Take the 2-minute tour ×
Stack Overflow is a question and answer site for professional and enthusiast programmers. It's 100% free, no registration required.

I am building application in asp.net using Sql server 2005. In my application I have to represent many dates & dates are of Nepali(Bikram sambhat) in which the maximum day for some month can be 32.

So what is the best option to represent the date in sql server so that 32 can be placed for day value & that can be easily compared(manipulated) in sql server as well as in asp.net?

share|improve this question

4 Answers 4

up vote 4 down vote accepted

There isn't an easy conversion from Nepali to Gregorian. Think of it in two ways:

  • need to show Nepali date
  • need to manipulate (e.g. find difference between months, days etc)

The first one is easy - store as a varchar
The 2nd one is not. If you wanted to know the difference between 2 Nepali dates, you can store the date a 2nd date as the Gregorian equivalent and use datediff/dateadd(day) between them. However, dateadd(month) will be useless for you here unless you wanted to know the difference of 2 Nepali dates in Gregorian date months - not common.

Sounds like just storing in varchar and having a library for Nepali dates, either in the front end or as a CLR, would go down better.

It may help for conversions to have a fully materialized Nepali date table with the corresponding Gregorian date, so the layout would be

NepaliYear   NepaliMonth   NepaliDay  Gregorian
x            4             2          2014-21-23

But I am not sure it would help much for (Nepali) date maths beyond conversion - and only if you need such conversion within SQL Server.


@pst's comment

There is a reason to prefer VARCHAR to datetime. I assumed that the frequency, most of the activity is reading/writing a Nepali date - which is stored and read as a VARCHAR - no conversion. If and only when date maths is required does it involve the library - in which case you invoke conversion, and only then if you need at any point in time the Gregorian calendar equivalent. If all you wanted is maths between NepaliDate/scalar or NepaliDate/NepaliDate - again, datetime offers no benefit whatsoever - it cannot handle day #32 in a month.

share|improve this answer
I see no reason to use a varchar/varbinary/decimal field over a datetime field -- especially if both are 'handled via a library'. It just makes it more difficult to deal with in the DB and removes validation. (I was also sort of expecting this response to include a reference to a user-defined .NET type). –  user166390 Feb 18 '11 at 19:23
@pst - see edited answer. It's a long response so I included it in the answer. –  RichardTheKiwi Feb 19 '11 at 3:25

There is a guy that has implemented some classes for converting between Nepali dates and Gregorian dates. This way you can input dates in the Nepali format but store them in a format that SQL Server understands. Look here: http://rrajbhandari.blogspot.com/2010/06/bikram-sambat-classes-and-controls.html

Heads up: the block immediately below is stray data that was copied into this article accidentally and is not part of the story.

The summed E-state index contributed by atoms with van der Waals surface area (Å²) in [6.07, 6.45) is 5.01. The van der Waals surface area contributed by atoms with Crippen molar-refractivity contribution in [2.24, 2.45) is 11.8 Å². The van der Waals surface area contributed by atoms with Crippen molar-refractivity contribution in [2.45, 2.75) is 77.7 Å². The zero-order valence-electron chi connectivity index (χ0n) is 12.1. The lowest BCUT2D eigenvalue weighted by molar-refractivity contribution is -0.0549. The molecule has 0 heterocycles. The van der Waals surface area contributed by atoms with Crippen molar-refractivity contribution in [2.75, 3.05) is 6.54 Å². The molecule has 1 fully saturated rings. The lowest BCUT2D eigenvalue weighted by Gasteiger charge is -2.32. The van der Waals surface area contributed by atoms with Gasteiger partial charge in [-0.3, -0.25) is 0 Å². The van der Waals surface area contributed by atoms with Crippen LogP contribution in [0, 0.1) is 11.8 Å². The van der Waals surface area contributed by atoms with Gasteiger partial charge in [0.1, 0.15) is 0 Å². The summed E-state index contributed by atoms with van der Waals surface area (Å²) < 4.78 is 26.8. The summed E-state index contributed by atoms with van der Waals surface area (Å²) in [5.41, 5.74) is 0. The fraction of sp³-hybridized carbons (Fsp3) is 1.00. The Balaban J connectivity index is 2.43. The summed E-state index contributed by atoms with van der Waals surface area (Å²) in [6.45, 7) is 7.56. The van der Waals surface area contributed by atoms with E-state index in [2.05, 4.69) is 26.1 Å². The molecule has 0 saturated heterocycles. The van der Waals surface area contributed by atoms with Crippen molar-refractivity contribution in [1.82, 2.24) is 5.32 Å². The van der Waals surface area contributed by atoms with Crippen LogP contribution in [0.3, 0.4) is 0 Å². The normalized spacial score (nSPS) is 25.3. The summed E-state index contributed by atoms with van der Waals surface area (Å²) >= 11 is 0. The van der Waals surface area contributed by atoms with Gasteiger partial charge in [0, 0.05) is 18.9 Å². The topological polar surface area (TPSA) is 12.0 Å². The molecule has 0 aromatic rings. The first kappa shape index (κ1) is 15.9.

Remember that a date in either calendar can be converted to another calendar - they point to the same day.

share|improve this answer
Currently I am doing that way, but directly representing nepali date having 32 in day field with DateTime type of sql server is not valid, so I am representing as varchar & I could not compare them directly –  ramkumar Feb 19 '11 at 6:33
@ramkumar: I wouldn't store the date as a varchar. Instead I would store it as a regular sql date and do a conversion when displaying the date. The same conversion would have to be done when inputting dates from the user. This would allow you to use the regular sql server date functions to do comparisons and all that stuff, so it would probably simplify your code. –  Rune Grimstad Feb 19 '11 at 10:35

I would recommend using the built in Date type. It sounds like any date in your format can be easily converted into the standard sql format.

I would just write a utility to convert any date from sql server into your display format whenever you load or write to the database.

share|improve this answer
can Date type support 32/12/2012 ? –  Muhammad Akhtar Feb 18 '11 at 18:43
-1 does not address requirements in any way –  RichardTheKiwi Feb 18 '11 at 19:03
+1 "...convert [sql] date ... into your [date] ... –  user166390 Feb 18 '11 at 19:17
Or if most of the time it is just stored and retrieved, why go through conversion from/to SQL Server datetime (Gregorian based) at all? –  RichardTheKiwi Feb 19 '11 at 3:27
Because SQL server is built to handle Gregorian dates, not Nepali dates. It is better to use built in datatypes than to hack your own types in and lose all of the built in functionality. –  captncraig Feb 22 '11 at 21:17

Check out Nepali calendar, it may help.

share|improve this answer
Rather than just providing a link, it would be preferable to include the essential parts of the answer here, and just provide the link for additional reference. If you're not up to this task, you should consider simply leaving a comment on the question instead of posting an answer. –  Dukeling Mar 11 '14 at 8:12

Your Answer


By posting your answer, you agree to the privacy policy and terms of service.

Not the answer you're looking for? Browse other questions tagged or ask your own question.